Northern Prairie Wildlife Research Center
Chris Grondahl and Jonn Schumacher
The following pages describe the nine owls of North Dakota and are designed to help you locate and identify these fascinating birds of prey. Four of the nine owls are fairly common nesting species, while the others either nest occasionally or are found during particular seasons. Three of our owls depend primarily on native grasslands and have shown population declines presumably in response to the loss of required food and habitat.
Owls have extraordinary sight and hearing capability. Their eyes are large and used to hunt during the night. Ears of the owl are even more remarkable. They are openings in the side of the head surrounded by deep, soft feathers, which the owl can shape to direct sound into the ear. The bird's facial disc, generally outlined by some change in feather pattern or color on the face, is also believed to help direct sound into the ear canal.
Owl feathers are very soft in comparison to other birds and aid the owl in approaching prey quietly. They can strike their victims in the air, on the ground or even in trees by using long, sharp talons.
Even though owls are occasionally taken by birds such as the goshawk or golden eagle, their primary predator is man. Often, owls are shot or trapped under the assumption they have a negative effect on game bird populations. What we should remember is that owls are simply making a living by eating what is available just like any other predator.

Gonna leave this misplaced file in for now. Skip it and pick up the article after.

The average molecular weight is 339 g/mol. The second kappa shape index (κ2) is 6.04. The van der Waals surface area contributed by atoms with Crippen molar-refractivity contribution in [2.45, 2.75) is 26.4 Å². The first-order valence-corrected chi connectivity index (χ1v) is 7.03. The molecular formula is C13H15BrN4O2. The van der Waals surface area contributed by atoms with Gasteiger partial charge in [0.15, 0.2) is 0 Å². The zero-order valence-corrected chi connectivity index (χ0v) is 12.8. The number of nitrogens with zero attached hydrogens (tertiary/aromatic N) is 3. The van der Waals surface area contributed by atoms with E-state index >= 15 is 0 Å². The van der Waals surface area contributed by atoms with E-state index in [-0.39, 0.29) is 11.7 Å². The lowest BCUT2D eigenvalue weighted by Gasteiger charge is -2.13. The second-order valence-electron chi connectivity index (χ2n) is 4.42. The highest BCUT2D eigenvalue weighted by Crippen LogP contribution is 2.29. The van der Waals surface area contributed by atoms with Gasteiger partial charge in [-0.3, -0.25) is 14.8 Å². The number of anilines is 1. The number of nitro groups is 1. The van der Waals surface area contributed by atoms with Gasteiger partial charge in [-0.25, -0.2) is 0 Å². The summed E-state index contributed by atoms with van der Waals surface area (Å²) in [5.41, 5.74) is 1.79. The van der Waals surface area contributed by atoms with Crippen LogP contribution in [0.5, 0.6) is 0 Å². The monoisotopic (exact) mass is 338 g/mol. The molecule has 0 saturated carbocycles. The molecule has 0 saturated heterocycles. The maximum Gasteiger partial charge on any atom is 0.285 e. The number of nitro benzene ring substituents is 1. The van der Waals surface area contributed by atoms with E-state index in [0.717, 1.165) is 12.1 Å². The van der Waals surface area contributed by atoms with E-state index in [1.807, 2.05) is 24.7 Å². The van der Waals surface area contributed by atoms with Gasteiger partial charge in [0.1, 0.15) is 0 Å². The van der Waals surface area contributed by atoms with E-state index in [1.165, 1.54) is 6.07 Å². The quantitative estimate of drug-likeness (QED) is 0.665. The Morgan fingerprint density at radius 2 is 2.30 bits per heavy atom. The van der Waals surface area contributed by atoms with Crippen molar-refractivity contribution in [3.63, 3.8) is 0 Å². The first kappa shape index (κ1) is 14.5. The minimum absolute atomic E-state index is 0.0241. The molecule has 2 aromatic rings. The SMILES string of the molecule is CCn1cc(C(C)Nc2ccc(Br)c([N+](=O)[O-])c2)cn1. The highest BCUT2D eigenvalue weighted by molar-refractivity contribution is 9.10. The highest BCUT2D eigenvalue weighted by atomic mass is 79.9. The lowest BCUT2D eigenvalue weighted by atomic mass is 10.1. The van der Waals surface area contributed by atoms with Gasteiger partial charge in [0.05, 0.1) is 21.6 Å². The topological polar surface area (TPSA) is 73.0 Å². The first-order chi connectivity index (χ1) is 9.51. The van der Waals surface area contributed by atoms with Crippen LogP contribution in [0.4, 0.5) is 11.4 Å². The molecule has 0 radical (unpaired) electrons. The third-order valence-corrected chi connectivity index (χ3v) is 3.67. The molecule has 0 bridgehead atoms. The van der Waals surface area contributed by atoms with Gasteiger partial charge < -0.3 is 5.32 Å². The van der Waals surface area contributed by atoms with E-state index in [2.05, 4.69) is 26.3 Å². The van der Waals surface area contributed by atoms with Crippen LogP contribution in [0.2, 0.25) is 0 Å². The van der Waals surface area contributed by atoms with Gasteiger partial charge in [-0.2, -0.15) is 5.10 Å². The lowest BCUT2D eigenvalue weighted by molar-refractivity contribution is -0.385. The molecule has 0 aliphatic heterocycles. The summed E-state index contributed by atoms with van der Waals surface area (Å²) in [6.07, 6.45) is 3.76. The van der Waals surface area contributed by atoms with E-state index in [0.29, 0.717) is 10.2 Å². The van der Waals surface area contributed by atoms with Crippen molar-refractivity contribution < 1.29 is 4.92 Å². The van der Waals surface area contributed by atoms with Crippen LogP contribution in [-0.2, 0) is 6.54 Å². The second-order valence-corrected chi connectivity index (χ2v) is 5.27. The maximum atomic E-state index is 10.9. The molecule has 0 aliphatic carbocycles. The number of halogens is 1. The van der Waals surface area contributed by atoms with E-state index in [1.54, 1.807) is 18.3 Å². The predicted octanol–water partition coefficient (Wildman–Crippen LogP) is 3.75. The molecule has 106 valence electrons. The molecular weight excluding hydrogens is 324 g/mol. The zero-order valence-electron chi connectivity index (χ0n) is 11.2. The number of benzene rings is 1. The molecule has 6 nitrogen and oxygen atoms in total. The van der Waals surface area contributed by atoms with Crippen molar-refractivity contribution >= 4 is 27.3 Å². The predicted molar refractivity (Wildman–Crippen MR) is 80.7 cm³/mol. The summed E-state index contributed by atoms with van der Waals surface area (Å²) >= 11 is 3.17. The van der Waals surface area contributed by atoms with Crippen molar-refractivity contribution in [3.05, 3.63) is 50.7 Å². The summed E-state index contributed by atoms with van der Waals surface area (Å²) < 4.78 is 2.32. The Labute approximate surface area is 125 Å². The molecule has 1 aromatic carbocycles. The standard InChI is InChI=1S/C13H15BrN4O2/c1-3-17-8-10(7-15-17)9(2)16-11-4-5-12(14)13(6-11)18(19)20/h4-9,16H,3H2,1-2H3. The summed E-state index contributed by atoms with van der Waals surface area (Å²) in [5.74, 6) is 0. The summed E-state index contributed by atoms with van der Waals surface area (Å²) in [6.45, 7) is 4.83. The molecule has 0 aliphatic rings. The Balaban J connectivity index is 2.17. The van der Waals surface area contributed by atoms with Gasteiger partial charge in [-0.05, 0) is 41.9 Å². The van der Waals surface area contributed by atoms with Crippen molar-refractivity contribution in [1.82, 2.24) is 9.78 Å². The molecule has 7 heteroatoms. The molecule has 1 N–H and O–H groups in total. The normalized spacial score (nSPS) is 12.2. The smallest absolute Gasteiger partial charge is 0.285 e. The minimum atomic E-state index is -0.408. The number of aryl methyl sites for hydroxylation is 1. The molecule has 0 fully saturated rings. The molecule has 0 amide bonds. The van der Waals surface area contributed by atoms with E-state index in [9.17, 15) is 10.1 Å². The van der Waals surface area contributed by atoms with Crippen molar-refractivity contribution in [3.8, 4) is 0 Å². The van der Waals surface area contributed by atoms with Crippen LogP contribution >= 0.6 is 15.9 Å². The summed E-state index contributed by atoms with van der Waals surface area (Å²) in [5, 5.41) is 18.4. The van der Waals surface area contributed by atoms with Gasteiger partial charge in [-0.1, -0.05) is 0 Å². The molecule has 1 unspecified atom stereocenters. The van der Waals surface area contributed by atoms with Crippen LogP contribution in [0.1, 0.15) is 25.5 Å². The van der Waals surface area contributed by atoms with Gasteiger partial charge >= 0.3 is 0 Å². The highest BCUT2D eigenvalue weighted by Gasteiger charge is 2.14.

Note: Owls are migratory birds protected by the Migratory Bird Treaty Act. It is illegal to harm or possess any of these birds. If you find an owl that appears to have been shot, trapped or poisoned, please report this information to your local game warden. Please contact the Game and Fish Department if you have any other questions concerning these species.
Grondahl, Chris and John Schumacher. No Date. The owls of North Dakota. North Dakota Game and Fish Department, Bismarck, ND. 4pp.This resource should be cited as:
Grondahl, Chris and John Schumacher. No Date. The owls of North Dakota. North Dakota Game and Fish Department, Bismarck, ND. Jamestown, ND: Northern Prairie Wildlife Research Center Online. http://www.npwrc.usgs.gov/resource/birds/owls/index.htm (Version 16JUL97).